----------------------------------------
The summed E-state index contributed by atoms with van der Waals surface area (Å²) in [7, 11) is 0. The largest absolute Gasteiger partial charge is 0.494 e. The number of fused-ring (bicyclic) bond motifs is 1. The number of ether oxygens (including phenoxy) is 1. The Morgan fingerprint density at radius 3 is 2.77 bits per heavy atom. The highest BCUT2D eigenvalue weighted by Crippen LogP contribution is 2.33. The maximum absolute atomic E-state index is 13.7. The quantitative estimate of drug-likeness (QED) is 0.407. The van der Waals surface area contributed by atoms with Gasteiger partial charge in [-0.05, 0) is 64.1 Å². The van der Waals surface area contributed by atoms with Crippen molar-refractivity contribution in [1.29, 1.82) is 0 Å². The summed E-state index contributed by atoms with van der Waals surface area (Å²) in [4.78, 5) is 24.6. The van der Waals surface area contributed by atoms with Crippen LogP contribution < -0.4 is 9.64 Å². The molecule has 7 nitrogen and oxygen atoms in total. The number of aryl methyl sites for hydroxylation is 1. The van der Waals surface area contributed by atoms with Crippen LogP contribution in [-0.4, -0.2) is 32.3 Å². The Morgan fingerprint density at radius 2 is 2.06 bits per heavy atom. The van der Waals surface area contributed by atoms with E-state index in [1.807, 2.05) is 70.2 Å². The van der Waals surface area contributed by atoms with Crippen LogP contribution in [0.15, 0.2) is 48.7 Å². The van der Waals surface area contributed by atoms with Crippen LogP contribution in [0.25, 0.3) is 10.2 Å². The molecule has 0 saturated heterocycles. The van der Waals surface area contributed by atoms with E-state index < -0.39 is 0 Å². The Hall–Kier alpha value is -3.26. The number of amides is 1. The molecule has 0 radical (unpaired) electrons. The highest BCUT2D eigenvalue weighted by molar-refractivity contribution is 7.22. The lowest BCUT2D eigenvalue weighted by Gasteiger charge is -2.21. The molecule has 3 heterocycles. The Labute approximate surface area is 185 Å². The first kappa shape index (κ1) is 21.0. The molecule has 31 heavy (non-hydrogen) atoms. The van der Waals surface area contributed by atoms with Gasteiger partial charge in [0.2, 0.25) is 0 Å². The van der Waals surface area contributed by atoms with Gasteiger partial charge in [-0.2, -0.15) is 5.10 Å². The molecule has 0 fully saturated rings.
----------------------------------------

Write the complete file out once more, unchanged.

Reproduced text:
The summed E-state index contributed by atoms with van der Waals surface area (Å²) in [7, 11) is 0. The largest absolute Gasteiger partial charge is 0.494 e. The number of fused-ring (bicyclic) bond motifs is 1. The number of ether oxygens (including phenoxy) is 1. The Morgan fingerprint density at radius 3 is 2.77 bits per heavy atom. The highest BCUT2D eigenvalue weighted by Crippen LogP contribution is 2.33. The maximum absolute atomic E-state index is 13.7. The quantitative estimate of drug-likeness (QED) is 0.407. The van der Waals surface area contributed by atoms with Gasteiger partial charge in [-0.05, 0) is 64.1 Å². The van der Waals surface area contributed by atoms with Crippen molar-refractivity contribution in [1.29, 1.82) is 0 Å². The summed E-state index contributed by atoms with van der Waals surface area (Å²) in [4.78, 5) is 24.6. The van der Waals surface area contributed by atoms with Crippen LogP contribution < -0.4 is 9.64 Å². The molecule has 7 nitrogen and oxygen atoms in total. The number of aryl methyl sites for hydroxylation is 1. The van der Waals surface area contributed by atoms with Crippen LogP contribution in [-0.4, -0.2) is 32.3 Å². The Morgan fingerprint density at radius 2 is 2.06 bits per heavy atom. The van der Waals surface area contributed by atoms with E-state index in [1.807, 2.05) is 70.2 Å². The van der Waals surface area contributed by atoms with Crippen LogP contribution in [0.15, 0.2) is 48.7 Å². The van der Waals surface area contributed by atoms with Crippen LogP contribution in [0.25, 0.3) is 10.2 Å². The molecule has 0 saturated heterocycles. The van der Waals surface area contributed by atoms with E-state index < -0.39 is 0 Å². The Hall–Kier alpha value is -3.26. The number of amides is 1. The molecule has 0 radical (unpaired) electrons. The highest BCUT2D eigenvalue weighted by molar-refractivity contribution is 7.22. The lowest BCUT2D eigenvalue weighted by Gasteiger charge is -2.21. The molecule has 3 heterocycles. The Labute approximate surface area is 185 Å². The first kappa shape index (κ1) is 21.0. The molecule has 31 heavy (non-hydrogen) atoms. The van der Waals surface area contributed by atoms with Gasteiger partial charge in [0.2, 0.25) is 0 Å². The van der Waals surface area contributed by atoms with Gasteiger partial charge in [-0.2, -0.15) is 5.10 Å². The molecule has 0 fully saturated rings.